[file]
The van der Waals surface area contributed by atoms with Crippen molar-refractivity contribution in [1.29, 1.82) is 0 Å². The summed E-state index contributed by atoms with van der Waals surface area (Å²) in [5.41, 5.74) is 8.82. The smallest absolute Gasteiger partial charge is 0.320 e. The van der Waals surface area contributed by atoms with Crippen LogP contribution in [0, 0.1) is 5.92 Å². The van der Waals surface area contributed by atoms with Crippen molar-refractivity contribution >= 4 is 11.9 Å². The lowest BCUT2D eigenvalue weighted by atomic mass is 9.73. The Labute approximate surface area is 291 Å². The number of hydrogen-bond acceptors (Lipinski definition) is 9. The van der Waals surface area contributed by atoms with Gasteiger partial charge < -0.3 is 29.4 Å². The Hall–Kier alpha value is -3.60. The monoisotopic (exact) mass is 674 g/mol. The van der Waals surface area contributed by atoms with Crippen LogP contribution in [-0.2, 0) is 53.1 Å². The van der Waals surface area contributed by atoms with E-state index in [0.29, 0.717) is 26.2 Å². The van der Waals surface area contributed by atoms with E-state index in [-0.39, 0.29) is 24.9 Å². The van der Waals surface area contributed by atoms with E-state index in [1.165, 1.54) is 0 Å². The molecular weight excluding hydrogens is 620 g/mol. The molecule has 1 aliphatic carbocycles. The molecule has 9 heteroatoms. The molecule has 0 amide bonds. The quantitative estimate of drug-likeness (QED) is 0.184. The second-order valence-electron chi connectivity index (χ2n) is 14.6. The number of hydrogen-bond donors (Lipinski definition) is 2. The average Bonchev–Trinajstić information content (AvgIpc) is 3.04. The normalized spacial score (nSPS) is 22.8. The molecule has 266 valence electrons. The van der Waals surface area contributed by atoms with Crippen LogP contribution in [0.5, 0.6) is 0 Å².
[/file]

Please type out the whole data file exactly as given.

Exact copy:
The van der Waals surface area contributed by atoms with Crippen molar-refractivity contribution in [1.29, 1.82) is 0 Å². The summed E-state index contributed by atoms with van der Waals surface area (Å²) in [5.41, 5.74) is 8.82. The smallest absolute Gasteiger partial charge is 0.320 e. The van der Waals surface area contributed by atoms with Crippen LogP contribution in [0, 0.1) is 5.92 Å². The van der Waals surface area contributed by atoms with Crippen molar-refractivity contribution >= 4 is 11.9 Å². The lowest BCUT2D eigenvalue weighted by atomic mass is 9.73. The Labute approximate surface area is 291 Å². The number of hydrogen-bond acceptors (Lipinski definition) is 9. The van der Waals surface area contributed by atoms with Gasteiger partial charge < -0.3 is 29.4 Å². The Hall–Kier alpha value is -3.60. The monoisotopic (exact) mass is 674 g/mol. The van der Waals surface area contributed by atoms with Crippen LogP contribution in [-0.2, 0) is 53.1 Å². The van der Waals surface area contributed by atoms with E-state index in [0.29, 0.717) is 26.2 Å². The van der Waals surface area contributed by atoms with E-state index in [-0.39, 0.29) is 24.9 Å². The van der Waals surface area contributed by atoms with E-state index in [1.165, 1.54) is 0 Å². The molecular weight excluding hydrogens is 620 g/mol. The molecule has 1 aliphatic carbocycles. The molecule has 9 heteroatoms. The molecule has 0 amide bonds. The quantitative estimate of drug-likeness (QED) is 0.184. The second-order valence-electron chi connectivity index (χ2n) is 14.6. The number of hydrogen-bond donors (Lipinski definition) is 2. The average Bonchev–Trinajstić information content (AvgIpc) is 3.04. The normalized spacial score (nSPS) is 22.8. The molecule has 266 valence electrons. The van der Waals surface area contributed by atoms with Crippen LogP contribution in [0.5, 0.6) is 0 Å².